Setting Up the Godox X1T Transmitter

Do you own a Godox X1T transmitter? Let’s set it up! Keep reading to learn how.

If you follow this blog, you now know how to setup the Godox TT685 and TT350. One of the most useful features of those flashes is their integrated transceiver, so that they can either control other flashes remotely or be controlled, using Godox’ radio frequency communication.

However, you may run into situations where you need all your flashes off your camera and you need something else to control them. Enter the X1T, which is one of Godox’ dedicated transmitters, and it works by placing it on your camera’s hotshoe.

Flashpoint R2 TTL Transmitter (Godox X1T)

It’s not the most recent Godox transmitter but it’s the most popular. There are different versions, compatible with various camera systems, specifically: Canon, Nikon, Sony, Fujifilm, and Olympus/Panasonic (Micro 4/3).

The X1T uses a proprietary protocol over the 2.4GHz radio band. In this regard it is similar to the Canon ST-E3-RT, or the Sony FA-WRC1M. They can all control 5 groups of flashes, cover 30 m (approximately 100 ft), and can use one of 32 channels. Even though they have similar functionalities, they are not compatible.

Enough about specifications, let’s set it up!

Batteries and Power

The battery compartment is pretty straightforward. It has a sliding cover and it holds two AA batteries, which can be alkaline or rechargeable. These should be enough to work for 10 hours.

Buttons and Switches

After you put your batteries in, you slide the door closed and you’re good to go. At the back of the transmitter there is a screen, three buttons labeled CH/OK, GR and MODE respectively, and a control wheel. The power switch is located on the side, along with another switch which controls the autofocus assist light.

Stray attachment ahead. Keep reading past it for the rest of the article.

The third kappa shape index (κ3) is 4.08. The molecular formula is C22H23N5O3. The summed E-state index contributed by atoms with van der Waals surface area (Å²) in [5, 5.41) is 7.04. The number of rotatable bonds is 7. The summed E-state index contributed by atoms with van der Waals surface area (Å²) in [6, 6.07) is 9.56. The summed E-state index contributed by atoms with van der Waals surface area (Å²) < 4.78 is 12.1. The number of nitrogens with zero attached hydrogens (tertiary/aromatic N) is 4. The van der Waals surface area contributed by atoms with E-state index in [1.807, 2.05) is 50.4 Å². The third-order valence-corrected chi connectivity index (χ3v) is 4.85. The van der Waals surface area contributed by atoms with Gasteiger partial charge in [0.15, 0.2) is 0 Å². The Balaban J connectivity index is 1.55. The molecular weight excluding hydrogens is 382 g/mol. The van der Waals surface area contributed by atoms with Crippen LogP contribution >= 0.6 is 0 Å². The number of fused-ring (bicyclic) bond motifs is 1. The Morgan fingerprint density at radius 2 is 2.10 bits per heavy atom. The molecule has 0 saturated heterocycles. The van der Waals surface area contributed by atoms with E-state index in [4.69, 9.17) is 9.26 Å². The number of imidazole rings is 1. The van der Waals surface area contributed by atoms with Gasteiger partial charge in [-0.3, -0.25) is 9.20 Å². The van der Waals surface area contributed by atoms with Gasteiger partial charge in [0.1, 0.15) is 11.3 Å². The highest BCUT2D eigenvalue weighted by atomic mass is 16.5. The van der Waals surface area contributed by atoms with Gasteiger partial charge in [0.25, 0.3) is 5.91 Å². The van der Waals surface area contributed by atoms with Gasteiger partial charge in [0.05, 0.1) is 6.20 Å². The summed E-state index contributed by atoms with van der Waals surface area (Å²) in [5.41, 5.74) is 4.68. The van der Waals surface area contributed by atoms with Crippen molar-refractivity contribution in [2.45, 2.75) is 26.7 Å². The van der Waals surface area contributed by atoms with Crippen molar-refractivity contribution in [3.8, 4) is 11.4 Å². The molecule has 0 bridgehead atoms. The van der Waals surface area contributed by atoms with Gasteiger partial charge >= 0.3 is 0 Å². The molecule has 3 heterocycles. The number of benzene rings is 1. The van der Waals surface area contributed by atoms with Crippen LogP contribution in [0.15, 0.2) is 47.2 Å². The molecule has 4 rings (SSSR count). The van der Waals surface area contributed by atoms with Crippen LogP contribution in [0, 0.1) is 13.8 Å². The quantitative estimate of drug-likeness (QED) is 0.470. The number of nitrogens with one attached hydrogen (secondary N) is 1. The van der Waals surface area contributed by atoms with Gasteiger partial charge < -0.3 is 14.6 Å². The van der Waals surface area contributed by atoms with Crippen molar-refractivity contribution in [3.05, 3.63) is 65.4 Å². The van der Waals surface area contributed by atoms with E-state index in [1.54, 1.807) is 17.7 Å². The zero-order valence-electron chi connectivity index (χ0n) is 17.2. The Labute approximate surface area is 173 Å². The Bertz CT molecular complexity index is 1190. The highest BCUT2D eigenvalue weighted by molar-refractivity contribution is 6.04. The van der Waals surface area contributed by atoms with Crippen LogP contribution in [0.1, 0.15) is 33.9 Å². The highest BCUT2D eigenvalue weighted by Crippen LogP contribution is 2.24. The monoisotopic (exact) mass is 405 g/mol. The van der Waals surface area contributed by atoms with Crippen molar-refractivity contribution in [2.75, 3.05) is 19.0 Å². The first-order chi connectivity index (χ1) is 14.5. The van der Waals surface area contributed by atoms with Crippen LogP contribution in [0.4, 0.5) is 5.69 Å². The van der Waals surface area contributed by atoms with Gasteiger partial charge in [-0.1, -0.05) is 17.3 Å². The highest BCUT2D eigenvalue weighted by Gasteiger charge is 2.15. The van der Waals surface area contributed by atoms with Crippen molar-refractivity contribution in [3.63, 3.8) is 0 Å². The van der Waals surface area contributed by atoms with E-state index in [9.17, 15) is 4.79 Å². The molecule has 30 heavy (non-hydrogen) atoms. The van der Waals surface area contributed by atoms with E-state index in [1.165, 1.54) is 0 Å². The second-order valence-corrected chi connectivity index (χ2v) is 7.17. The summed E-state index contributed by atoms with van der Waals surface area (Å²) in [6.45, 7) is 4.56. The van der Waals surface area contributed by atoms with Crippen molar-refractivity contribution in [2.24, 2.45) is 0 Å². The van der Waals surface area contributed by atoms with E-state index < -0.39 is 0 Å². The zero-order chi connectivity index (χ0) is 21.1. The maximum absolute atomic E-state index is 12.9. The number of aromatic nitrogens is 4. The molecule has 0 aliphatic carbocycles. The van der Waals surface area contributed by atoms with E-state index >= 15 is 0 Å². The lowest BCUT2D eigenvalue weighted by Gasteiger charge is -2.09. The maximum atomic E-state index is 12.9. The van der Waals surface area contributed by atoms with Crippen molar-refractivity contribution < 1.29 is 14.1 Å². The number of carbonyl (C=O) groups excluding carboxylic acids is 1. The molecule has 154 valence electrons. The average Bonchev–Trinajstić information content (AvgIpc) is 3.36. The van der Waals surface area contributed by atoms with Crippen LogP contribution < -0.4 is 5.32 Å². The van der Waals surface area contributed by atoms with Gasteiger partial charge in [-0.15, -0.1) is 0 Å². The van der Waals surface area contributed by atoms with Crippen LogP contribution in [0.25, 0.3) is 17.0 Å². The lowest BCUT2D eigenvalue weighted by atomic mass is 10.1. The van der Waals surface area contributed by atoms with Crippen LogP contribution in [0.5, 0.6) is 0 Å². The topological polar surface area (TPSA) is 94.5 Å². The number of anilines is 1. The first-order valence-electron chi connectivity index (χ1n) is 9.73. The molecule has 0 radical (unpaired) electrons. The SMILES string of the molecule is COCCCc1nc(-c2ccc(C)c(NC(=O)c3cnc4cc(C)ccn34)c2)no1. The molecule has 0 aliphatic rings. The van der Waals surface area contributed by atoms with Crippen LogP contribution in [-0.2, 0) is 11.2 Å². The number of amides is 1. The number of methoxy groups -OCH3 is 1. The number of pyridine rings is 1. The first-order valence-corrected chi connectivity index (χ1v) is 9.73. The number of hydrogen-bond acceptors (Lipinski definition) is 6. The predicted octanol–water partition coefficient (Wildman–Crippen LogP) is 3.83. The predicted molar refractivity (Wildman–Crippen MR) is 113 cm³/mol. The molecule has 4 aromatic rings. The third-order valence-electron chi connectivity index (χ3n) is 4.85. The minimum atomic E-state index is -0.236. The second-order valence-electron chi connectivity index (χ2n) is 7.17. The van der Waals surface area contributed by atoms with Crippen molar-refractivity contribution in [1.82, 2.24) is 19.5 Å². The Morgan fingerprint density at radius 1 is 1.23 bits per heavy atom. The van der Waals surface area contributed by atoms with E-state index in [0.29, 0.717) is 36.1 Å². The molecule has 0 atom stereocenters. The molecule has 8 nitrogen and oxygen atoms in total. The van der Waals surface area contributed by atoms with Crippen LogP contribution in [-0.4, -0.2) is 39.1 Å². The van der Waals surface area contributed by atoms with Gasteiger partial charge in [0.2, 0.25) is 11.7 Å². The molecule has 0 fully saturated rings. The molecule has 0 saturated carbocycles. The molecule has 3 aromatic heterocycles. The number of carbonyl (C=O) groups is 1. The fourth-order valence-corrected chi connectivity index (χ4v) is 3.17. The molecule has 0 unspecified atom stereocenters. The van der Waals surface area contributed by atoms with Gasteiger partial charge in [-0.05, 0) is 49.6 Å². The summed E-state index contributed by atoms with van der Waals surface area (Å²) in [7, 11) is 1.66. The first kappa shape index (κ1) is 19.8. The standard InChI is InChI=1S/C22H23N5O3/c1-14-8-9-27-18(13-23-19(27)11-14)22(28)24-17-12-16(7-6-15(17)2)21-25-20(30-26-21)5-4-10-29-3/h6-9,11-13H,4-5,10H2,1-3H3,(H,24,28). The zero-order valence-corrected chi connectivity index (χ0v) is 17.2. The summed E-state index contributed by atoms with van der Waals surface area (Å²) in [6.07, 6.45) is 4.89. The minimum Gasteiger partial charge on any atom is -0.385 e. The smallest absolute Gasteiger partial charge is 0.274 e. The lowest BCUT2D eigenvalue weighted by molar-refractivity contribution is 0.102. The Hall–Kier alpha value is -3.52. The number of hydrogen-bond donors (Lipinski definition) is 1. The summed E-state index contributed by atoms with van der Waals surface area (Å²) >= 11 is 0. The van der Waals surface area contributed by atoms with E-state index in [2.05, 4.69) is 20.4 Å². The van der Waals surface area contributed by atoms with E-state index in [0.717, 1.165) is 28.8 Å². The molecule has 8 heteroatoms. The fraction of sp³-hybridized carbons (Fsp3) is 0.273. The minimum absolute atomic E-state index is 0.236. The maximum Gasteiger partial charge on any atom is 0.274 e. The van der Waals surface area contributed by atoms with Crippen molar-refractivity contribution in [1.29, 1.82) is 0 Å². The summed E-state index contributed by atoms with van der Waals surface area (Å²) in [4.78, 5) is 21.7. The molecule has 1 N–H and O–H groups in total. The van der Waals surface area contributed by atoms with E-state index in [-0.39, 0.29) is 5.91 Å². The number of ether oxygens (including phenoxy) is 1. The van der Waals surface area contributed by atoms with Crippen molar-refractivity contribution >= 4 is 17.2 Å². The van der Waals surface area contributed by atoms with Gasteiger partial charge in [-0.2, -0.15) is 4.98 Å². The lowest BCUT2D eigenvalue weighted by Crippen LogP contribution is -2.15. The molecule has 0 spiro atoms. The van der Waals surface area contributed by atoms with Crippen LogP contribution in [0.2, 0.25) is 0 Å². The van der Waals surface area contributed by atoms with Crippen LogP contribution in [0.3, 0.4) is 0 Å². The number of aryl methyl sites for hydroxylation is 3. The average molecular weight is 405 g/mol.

On the top right of the screen you see the channel you’re using. The default channel is 1. You can change the channel by pressing the OK/CH button once, then turning the wheel up or down. Press the OK/CH button again and you confirm your selection. Please notice: the transmitter and the flashes need to be set to the same channel, in order to communicate properly.


When you turn the X1T on, you see a list of groups on the left side of the screen, labeled from A to E. Turn the control wheel to select a group, aligning the group letter with the small arrow on the left of the screen.


Pressing the MODE button will cycle the selected group between Off, TTL and Manual modes. This means you can turn the group off, set it to TTL (automatic) mode or Manual mode.


Pressing the GR button while a TTL group is selected makes it flash on the screen. Turn the wheel up or down to set the Flash Exposure Compensation for that group. You can choose between -3 and +3 stops, with ⅓ stop increments.


Pressing the GR button while a Manual group is selected allows you to change its power setting. You can then turn the wheel up or down, to set power from 1/1 (full) to 1/128 (minimum), with ⅓ stop increments.

Notice how you can set some groups to Manual power while other groups can work in TTL mode, giving you more creative freedom.

If you set the power and want to test communications with the flashes without taking a photograph, you can press the TEST button located on top of the X1T. You should see all the flashes firing, as well as an LED light turning on, next to the TEST button.


While the X1T is made to be operated from your camera’s hotshoe, it has a hotshoe of its own. However, it is not a TTL-passthrough hotshoe, so it sends a simple firing signal to whatever you place on it, whether it is a flash or another transmitter.

As you can see, the Godox X1T is a very capable flash transmitter/controller, available for many camera brands, very reliable, well made, and a great alternative to brand name flash systems. I’ll make sure to update this blog as I continue expanding my flash system.

I hope this post was helpful for you. If that was the case, share it with your friends! If you’d like to add something, please leave a comment below.

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